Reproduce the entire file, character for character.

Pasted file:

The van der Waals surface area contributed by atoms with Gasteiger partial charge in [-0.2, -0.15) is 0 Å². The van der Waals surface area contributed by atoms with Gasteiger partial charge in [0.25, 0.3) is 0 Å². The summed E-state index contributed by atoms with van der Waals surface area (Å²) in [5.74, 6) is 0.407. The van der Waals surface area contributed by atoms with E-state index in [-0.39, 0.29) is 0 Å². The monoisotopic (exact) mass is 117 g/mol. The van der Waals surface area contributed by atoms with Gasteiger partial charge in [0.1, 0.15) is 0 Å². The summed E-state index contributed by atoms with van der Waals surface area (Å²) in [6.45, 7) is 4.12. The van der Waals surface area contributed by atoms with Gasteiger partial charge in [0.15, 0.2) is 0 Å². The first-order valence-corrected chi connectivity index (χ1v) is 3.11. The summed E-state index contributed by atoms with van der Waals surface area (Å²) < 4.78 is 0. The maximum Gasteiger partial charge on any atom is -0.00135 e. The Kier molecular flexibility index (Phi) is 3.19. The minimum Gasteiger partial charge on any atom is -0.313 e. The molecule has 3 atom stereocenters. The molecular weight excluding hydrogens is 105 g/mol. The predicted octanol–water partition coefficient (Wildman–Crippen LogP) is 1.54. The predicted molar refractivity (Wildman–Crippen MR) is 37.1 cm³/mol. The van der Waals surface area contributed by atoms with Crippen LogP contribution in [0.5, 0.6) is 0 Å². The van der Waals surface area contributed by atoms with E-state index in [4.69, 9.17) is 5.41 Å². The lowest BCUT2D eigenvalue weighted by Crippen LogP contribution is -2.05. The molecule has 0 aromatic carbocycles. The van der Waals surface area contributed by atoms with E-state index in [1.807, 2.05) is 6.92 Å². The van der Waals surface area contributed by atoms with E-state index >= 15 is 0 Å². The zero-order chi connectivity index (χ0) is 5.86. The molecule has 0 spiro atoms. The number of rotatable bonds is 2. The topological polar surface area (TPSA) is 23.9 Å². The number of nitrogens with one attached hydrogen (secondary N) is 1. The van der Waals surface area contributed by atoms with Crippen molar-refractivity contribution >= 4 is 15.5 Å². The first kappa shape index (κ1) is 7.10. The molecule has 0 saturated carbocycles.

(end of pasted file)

The van der Waals surface area contributed by atoms with Gasteiger partial charge in [-0.2, -0.15) is 0 Å². The van der Waals surface area contributed by atoms with Gasteiger partial charge in [0.25, 0.3) is 0 Å². The summed E-state index contributed by atoms with van der Waals surface area (Å²) in [5.74, 6) is 0.407. The van der Waals surface area contributed by atoms with E-state index in [-0.39, 0.29) is 0 Å². The monoisotopic (exact) mass is 117 g/mol. The van der Waals surface area contributed by atoms with Gasteiger partial charge in [0.1, 0.15) is 0 Å². The summed E-state index contributed by atoms with van der Waals surface area (Å²) in [6.45, 7) is 4.12. The van der Waals surface area contributed by atoms with Gasteiger partial charge in [0.15, 0.2) is 0 Å². The first-order valence-corrected chi connectivity index (χ1v) is 3.11. The summed E-state index contributed by atoms with van der Waals surface area (Å²) < 4.78 is 0. The maximum Gasteiger partial charge on any atom is -0.00135 e. The Kier molecular flexibility index (Phi) is 3.19. The minimum Gasteiger partial charge on any atom is -0.313 e. The molecule has 3 atom stereocenters. The molecular weight excluding hydrogens is 105 g/mol. The predicted octanol–water partition coefficient (Wildman–Crippen LogP) is 1.54. The predicted molar refractivity (Wildman–Crippen MR) is 37.1 cm³/mol. The van der Waals surface area contributed by atoms with Crippen LogP contribution in [0.5, 0.6) is 0 Å². The van der Waals surface area contributed by atoms with E-state index in [4.69, 9.17) is 5.41 Å². The lowest BCUT2D eigenvalue weighted by Crippen LogP contribution is -2.05. The molecule has 0 aromatic carbocycles. The van der Waals surface area contributed by atoms with E-state index in [1.807, 2.05) is 6.92 Å². The van der Waals surface area contributed by atoms with E-state index >= 15 is 0 Å². The zero-order chi connectivity index (χ0) is 5.86. The molecule has 0 spiro atoms. The number of rotatable bonds is 2. The topological polar surface area (TPSA) is 23.9 Å². The number of nitrogens with one attached hydrogen (secondary N) is 1. The van der Waals surface area contributed by atoms with Crippen molar-refractivity contribution >= 4 is 15.5 Å². The first kappa shape index (κ1) is 7.10. The molecule has 0 saturated carbocycles.